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You're probably familiar with the "Three R's" of recycling - reduce, reuse, and recycle. We're not sure when or where the slogan came from, but it's been around as long as we can remember.
Usually, we apply the Three R's to common recyclables like aluminum cans, glass bottles, or paper products.
But what if we used the Three R's of recycling to compare the environmental impact of concrete foundations versus steel helical pile foundations?
There's no better time than now to consider the environmental impact of concrete foundations. Governments around the world are implementing ever-stricter environmental controls.
That means, for the industrial and commercial construction industries, minimizing the environmental impact of your project is unavoidable. But, minimizing that environmental footprint doesn't necessarily mean you have to start using electric excavators or switch to expensive "green building materials".
In fact, you might be able to dramatically reduce the carbon emissions associated with your construction project simply by switching to a helical pile foundation.
Keep reading to find out why.
Concrete, in one form or another, has been known to humans for thousands of years. While the Roman Empire made the building material famous, primitive forms existed as far back as 6500 B.C. according to author Richard W. Steiger.
Without concrete the modern world wouldn't exist. Buildings, houses, tunnels, bridges, highways, all the technologies we take for granted typically sit on the shoulders of concrete.
However, there's a environmental cost to concrete. It accounts for as much as 7% of global CO2 emissions, significantly more than the transportation sector contributes. According to the IEA, in order to produce 1t of concrete there are 0.6t-CO2 released into the atmosphere.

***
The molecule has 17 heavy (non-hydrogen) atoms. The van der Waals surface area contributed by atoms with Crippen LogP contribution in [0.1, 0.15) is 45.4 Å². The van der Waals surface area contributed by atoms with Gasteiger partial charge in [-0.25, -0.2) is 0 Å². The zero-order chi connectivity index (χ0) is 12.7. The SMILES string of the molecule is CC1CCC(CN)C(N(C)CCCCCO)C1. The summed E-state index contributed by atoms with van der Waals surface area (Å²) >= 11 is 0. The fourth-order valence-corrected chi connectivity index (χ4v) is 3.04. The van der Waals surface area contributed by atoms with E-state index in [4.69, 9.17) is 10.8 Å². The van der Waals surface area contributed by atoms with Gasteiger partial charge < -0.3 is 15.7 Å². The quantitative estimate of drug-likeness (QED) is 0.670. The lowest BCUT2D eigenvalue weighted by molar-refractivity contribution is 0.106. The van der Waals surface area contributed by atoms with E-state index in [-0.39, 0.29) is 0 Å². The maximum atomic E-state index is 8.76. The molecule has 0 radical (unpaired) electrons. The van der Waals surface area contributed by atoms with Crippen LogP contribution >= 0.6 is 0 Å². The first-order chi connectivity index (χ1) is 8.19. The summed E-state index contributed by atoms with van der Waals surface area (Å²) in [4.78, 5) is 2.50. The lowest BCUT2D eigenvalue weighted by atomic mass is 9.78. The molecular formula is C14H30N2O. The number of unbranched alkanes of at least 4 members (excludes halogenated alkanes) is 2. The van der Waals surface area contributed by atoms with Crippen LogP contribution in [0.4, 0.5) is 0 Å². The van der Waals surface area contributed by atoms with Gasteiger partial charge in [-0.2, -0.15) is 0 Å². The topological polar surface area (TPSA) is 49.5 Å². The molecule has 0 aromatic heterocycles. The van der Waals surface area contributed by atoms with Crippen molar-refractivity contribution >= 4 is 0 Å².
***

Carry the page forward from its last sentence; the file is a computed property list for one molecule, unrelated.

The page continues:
Considering a typical high-capacity poured foundation can contain well over 1000t of concrete, the carbon emissions of your foundation can be significant.
CO2 emissions from the production of concrete aren't the only environmental impact that you should be aware of, either.
Installing a concrete foundation usually involves extensive boreholing or excavation, depending on the design. This can create huge disruptions to the local environment, not to mention the mess of dealing with the spoils. When the concrete foundation has to be removed, even more extensive excavation will be required.
You probably already know what mobilization costs are and why they exist, but in the interest of completeness here's a quick definition:
"Mobilization costs" are the money it takes to actually get your foundation contractor's equipment, crew, and materials, to your job site and ready to work.
Left unchecked, these costs can kill your cash flow and can cause financial headaches later on.
The problem is that a per-pile cost does not accurately reflect what the final cost of the foundation might be for your project.
While a per-pile cost can tell you how much each pile costs, it doesn't tell you what it's going to take "all-in" to get those piles installed and ready for use.
In order to an accurate picture of the cost of a precast driven concrete pile foundation versus a helical pile foundation in Canada, you have to consider a sneaky cost that can catch you off-guard and kill your budget...
Mobilization costs for your foundation installation.
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